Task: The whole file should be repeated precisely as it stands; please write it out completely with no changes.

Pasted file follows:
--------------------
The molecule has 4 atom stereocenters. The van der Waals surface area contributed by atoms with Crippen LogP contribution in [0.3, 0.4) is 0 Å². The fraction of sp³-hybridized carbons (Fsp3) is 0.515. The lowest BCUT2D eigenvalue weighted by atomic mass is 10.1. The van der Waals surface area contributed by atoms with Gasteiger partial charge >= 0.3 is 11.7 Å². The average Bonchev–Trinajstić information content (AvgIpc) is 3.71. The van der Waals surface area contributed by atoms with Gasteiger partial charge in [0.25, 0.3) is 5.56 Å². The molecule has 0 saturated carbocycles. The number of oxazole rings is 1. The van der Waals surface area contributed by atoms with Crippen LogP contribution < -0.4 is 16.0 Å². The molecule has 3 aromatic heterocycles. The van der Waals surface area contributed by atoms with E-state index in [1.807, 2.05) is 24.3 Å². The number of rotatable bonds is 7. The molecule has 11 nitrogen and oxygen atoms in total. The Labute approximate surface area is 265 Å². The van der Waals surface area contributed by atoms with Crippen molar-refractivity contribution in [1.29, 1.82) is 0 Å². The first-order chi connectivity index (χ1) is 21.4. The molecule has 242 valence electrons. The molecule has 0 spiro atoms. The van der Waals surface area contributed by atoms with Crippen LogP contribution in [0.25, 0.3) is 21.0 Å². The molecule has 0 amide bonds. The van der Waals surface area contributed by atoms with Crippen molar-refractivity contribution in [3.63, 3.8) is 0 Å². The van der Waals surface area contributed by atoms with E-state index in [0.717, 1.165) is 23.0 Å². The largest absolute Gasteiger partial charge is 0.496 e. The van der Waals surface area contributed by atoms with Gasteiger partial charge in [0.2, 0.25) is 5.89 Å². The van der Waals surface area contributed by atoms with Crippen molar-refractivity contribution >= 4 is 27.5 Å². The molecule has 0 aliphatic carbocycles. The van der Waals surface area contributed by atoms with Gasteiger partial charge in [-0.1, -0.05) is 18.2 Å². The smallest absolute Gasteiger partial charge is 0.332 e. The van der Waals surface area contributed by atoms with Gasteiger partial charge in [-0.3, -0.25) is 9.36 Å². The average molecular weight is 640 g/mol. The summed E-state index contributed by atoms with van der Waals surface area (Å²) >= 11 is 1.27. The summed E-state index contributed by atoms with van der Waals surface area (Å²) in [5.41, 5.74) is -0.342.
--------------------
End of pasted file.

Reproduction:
The molecule has 4 atom stereocenters. The van der Waals surface area contributed by atoms with Crippen LogP contribution in [0.3, 0.4) is 0 Å². The fraction of sp³-hybridized carbons (Fsp3) is 0.515. The lowest BCUT2D eigenvalue weighted by atomic mass is 10.1. The van der Waals surface area contributed by atoms with Gasteiger partial charge >= 0.3 is 11.7 Å². The average Bonchev–Trinajstić information content (AvgIpc) is 3.71. The van der Waals surface area contributed by atoms with Gasteiger partial charge in [0.25, 0.3) is 5.56 Å². The molecule has 0 saturated carbocycles. The number of oxazole rings is 1. The van der Waals surface area contributed by atoms with Crippen LogP contribution < -0.4 is 16.0 Å². The molecule has 3 aromatic heterocycles. The van der Waals surface area contributed by atoms with E-state index in [1.807, 2.05) is 24.3 Å². The number of rotatable bonds is 7. The molecule has 11 nitrogen and oxygen atoms in total. The Labute approximate surface area is 265 Å². The van der Waals surface area contributed by atoms with Crippen molar-refractivity contribution in [1.29, 1.82) is 0 Å². The first-order chi connectivity index (χ1) is 21.4. The molecule has 242 valence electrons. The molecule has 0 spiro atoms. The van der Waals surface area contributed by atoms with Crippen LogP contribution in [0.25, 0.3) is 21.0 Å². The molecule has 0 amide bonds. The van der Waals surface area contributed by atoms with Crippen molar-refractivity contribution in [3.63, 3.8) is 0 Å². The van der Waals surface area contributed by atoms with E-state index in [0.717, 1.165) is 23.0 Å². The largest absolute Gasteiger partial charge is 0.496 e. The van der Waals surface area contributed by atoms with Gasteiger partial charge in [0.2, 0.25) is 5.89 Å². The van der Waals surface area contributed by atoms with Crippen molar-refractivity contribution >= 4 is 27.5 Å². The molecule has 0 aliphatic carbocycles. The van der Waals surface area contributed by atoms with Gasteiger partial charge in [-0.1, -0.05) is 18.2 Å². The smallest absolute Gasteiger partial charge is 0.332 e. The van der Waals surface area contributed by atoms with Gasteiger partial charge in [-0.3, -0.25) is 9.36 Å². The average molecular weight is 640 g/mol. The summed E-state index contributed by atoms with van der Waals surface area (Å²) >= 11 is 1.27. The summed E-state index contributed by atoms with van der Waals surface area (Å²) in [5.41, 5.74) is -0.342.